D-Man has kind of been a cypher who various authors have used for different reasons and different plot-lines in a variety of different comics. Kibblesmith departs from this and offers up a more fully fleshed out version of D-Man. He depicts Dennis as a sarcastic yet lovable loser who is down on his luck. He’s lost his powers, lost his boyfriend, things have gotten pretty bad. He’s a guy who could really use a good old fashioned adventure alongside a giant teleporting bulldog in order to turn things around…
Dennis provides up a good point of view for the reader (particularly necessary for a main character who is a dog and cannot speak). Dennis has no idea what exactly is going on with Lockjaw, the nature of his mission, nor the origin of these villainous space-hamsters. Us readers are equally in-the-dark and I’m looking forward to joining Dennis in discovering the truth behind these mysteries. Hopefully other readers will feel the same.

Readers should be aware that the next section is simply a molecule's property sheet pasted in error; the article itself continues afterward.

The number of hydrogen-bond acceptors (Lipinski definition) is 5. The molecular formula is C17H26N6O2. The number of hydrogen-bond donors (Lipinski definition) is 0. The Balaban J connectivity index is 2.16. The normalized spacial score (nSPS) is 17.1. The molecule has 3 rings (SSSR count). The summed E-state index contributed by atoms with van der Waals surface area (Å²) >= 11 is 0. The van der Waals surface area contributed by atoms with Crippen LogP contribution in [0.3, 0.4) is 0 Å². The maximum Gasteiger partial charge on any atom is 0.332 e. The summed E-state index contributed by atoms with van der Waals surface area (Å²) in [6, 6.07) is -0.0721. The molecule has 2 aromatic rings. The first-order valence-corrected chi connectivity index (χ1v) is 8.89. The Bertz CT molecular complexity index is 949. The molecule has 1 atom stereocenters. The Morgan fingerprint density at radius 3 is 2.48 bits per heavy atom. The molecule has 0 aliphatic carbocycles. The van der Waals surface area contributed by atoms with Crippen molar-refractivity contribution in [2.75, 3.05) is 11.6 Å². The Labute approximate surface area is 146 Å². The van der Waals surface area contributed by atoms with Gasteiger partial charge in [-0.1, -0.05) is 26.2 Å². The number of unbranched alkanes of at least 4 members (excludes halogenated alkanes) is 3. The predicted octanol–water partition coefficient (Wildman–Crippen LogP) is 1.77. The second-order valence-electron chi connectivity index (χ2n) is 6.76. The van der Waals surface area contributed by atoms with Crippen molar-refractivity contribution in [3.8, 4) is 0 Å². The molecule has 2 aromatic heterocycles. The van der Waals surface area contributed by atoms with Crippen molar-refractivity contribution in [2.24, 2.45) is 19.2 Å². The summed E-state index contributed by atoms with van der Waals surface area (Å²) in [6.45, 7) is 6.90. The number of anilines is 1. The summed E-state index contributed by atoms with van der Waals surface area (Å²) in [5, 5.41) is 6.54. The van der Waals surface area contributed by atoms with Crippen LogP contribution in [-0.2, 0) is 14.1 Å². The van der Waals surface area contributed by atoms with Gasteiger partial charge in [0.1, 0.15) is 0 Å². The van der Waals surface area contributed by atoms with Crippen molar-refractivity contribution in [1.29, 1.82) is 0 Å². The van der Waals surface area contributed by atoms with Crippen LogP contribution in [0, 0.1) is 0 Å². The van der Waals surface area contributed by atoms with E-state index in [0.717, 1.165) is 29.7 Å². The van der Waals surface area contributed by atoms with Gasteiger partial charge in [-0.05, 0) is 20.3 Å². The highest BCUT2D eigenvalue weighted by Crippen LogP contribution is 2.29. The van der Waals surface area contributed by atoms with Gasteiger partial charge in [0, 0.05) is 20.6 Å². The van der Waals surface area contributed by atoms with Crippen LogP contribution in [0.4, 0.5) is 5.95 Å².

Of course as a big time Inhumans fan I was especially intrigued by the opening scene on New Arctillan. Very interesting to see Medusa and Black Bolt back together and I wonder if this acts as something of a spoiler regarding what will be revealed in the 12th and final issue of Ahmed and Ward’s Black Bolt series.
In any case, it was nice to see confirmation that Crystal has reunited with her daughter, Luna, and both are doing well on Arctillan… and also nice to see that Karnak has apparently been forgiven for his past transgression in the pages of Secret Warriors and has been welcomed to reside on Arctillan with the rest of The Royals.
Lockjaw #1 is my kind of ridiculous fun and I definitely recommend it. Four out of five Lockjaws :3